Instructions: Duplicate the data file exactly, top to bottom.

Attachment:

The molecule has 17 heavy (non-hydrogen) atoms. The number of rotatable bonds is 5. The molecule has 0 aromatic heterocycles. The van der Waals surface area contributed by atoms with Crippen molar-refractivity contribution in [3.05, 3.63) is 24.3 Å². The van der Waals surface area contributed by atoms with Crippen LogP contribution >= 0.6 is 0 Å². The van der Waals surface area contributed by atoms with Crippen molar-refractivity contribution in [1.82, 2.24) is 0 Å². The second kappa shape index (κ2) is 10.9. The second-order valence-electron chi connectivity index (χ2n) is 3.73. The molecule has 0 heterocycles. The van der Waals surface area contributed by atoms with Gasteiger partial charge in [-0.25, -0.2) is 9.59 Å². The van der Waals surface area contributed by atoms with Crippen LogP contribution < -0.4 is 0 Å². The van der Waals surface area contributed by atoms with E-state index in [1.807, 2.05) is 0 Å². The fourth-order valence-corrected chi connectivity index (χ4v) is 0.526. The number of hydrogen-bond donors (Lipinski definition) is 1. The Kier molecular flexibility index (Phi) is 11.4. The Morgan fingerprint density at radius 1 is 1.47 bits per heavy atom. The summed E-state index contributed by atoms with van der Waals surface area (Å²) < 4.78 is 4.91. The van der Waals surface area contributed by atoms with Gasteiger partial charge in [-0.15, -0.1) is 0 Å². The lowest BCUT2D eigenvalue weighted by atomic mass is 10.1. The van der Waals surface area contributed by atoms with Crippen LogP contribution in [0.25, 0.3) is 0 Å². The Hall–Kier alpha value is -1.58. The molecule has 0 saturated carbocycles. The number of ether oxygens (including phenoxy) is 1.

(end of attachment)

The molecule has 17 heavy (non-hydrogen) atoms. The number of rotatable bonds is 5. The molecule has 0 aromatic heterocycles. The van der Waals surface area contributed by atoms with Crippen molar-refractivity contribution in [3.05, 3.63) is 24.3 Å². The van der Waals surface area contributed by atoms with Crippen LogP contribution >= 0.6 is 0 Å². The van der Waals surface area contributed by atoms with Crippen molar-refractivity contribution in [1.82, 2.24) is 0 Å². The second kappa shape index (κ2) is 10.9. The second-order valence-electron chi connectivity index (χ2n) is 3.73. The molecule has 0 heterocycles. The van der Waals surface area contributed by atoms with Gasteiger partial charge in [-0.25, -0.2) is 9.59 Å². The van der Waals surface area contributed by atoms with Crippen LogP contribution < -0.4 is 0 Å². The van der Waals surface area contributed by atoms with E-state index in [1.807, 2.05) is 0 Å². The fourth-order valence-corrected chi connectivity index (χ4v) is 0.526. The number of hydrogen-bond donors (Lipinski definition) is 1. The Kier molecular flexibility index (Phi) is 11.4. The Morgan fingerprint density at radius 1 is 1.47 bits per heavy atom. The summed E-state index contributed by atoms with van der Waals surface area (Å²) < 4.78 is 4.91. The van der Waals surface area contributed by atoms with Gasteiger partial charge in [-0.15, -0.1) is 0 Å². The lowest BCUT2D eigenvalue weighted by atomic mass is 10.1. The van der Waals surface area contributed by atoms with Crippen LogP contribution in [0.25, 0.3) is 0 Å². The Hall–Kier alpha value is -1.58. The molecule has 0 saturated carbocycles. The number of ether oxygens (including phenoxy) is 1.